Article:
Delivering the Dress Details
Start by identifying your company’s dress code, both in the call to schedule the interview and in email reminders you send. Expand on the standard categories of business professional, business casual, or casual with requirements specific to your organization—such as a policy against open-toed shoes or shorts.
After communicating your standards, you can re-emphasize the importance of dressing comfortably—the goal should be to focus on the interview, instead of adjusting collars or skirts.
Your communication should create a clear picture of what it’s like to work in your organization. Will your clients expect professionals with conservative haircuts and upscale fashion? Does your organization require a uniform? Will bearded men need to shave, or just keep their beards well-groomed? Will employees need a certain type of clothing for safety reasons? Knowing the requirements in advance helps candidates understand the investment they will need to make in their appearance to be a part of your organization.
Of course, communication takes time, and time is often in short supply among hiring managers and recruiters. So we’ve provided the following templates that you can adapt to craft your own messaging to let your candidates know what to wear to a job interview. Sending these details ahead of time can ensure that your organization’s definitions match up with your candidates’.
“We’re excited to meet with you! So you know what to expect, our office observes business professional attire to meet the needs of our clientele. What does this mean at [insert your company here]?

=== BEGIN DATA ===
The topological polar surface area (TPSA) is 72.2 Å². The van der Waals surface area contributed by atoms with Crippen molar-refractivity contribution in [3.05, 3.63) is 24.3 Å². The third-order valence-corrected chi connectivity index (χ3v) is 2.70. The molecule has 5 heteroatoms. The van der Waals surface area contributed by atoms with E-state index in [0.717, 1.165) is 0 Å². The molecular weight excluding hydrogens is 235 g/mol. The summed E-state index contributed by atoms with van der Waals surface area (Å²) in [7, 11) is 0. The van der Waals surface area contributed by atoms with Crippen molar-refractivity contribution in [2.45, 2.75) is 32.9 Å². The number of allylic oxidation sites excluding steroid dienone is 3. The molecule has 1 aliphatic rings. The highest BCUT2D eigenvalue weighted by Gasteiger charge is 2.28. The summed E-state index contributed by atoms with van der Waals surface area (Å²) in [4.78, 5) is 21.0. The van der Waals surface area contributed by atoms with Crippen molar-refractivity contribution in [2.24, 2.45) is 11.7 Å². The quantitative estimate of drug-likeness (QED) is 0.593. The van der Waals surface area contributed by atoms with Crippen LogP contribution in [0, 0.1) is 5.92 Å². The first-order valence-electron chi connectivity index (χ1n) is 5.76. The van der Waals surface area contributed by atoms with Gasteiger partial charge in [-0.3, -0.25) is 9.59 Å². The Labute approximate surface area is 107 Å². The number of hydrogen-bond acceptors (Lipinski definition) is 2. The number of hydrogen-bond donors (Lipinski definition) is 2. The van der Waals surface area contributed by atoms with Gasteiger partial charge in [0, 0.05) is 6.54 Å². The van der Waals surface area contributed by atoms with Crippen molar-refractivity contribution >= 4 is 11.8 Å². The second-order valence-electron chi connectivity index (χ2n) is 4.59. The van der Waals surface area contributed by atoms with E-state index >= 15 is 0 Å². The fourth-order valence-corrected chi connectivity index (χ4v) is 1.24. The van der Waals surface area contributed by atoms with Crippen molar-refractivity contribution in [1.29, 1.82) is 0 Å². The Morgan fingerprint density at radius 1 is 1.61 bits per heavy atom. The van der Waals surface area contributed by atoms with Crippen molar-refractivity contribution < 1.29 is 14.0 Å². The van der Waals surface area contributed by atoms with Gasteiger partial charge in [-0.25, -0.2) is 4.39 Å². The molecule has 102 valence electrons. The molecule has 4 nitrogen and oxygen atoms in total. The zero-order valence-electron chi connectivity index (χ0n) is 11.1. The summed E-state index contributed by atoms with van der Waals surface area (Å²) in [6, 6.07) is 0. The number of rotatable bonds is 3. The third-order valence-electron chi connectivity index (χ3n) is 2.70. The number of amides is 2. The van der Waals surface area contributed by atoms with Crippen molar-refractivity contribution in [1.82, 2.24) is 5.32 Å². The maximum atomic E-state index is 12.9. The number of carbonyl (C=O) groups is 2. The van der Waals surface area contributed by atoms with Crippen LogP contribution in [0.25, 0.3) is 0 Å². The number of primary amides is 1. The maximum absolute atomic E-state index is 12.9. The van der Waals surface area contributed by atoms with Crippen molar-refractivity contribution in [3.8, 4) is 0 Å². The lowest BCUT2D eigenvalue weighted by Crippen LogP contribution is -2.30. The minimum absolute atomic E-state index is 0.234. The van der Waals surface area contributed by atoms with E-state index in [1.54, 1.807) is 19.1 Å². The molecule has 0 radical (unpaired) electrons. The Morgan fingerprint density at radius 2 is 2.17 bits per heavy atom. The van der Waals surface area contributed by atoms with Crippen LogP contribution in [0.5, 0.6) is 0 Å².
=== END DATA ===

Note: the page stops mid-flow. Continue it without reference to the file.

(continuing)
- Suit and tie
- Blazer and dress pants
- Button-down shirts
- Pantsuits or skirts
- Scuff-free shoes
We ask that our employees maintain conservative haircuts and dress, with a clean-shaven appearance or neatly-groomed facial hair. Please dress comfortably in this style so that we can focus on getting to know you better during the interview.”
“We’re excited to meet with you! So you know what to expect, our office observes business casual attire. What does this mean at [insert your company here]?
- Dress slacks
- Chinos or khakis
- Tucked in button-down shirt
- Polo shirts
- Blouse and dress pants
- Conservative dresses or skirts
- Nice shoes
Please dress comfortably in this style so that we can focus on getting to know you better during the interview.”
“We’re excited to meet with you! So you know what to expect, we have what we call a smart casual dress code. What does this mean?
- Collared shirts
- Conservative pants
- A comfortable dress
- Shoes without too much wear and tear
Feel free to dress comfortably so that we can focus on getting to know you better during the interview (but not so comfortably that we wonder if you’re heading to the gym afterward).”
And if there are any other questions, you can send them the link to our new HR Questions video, What Should I Wear to a Job Interview?
Now, get out there and make those important connections! We believe in you!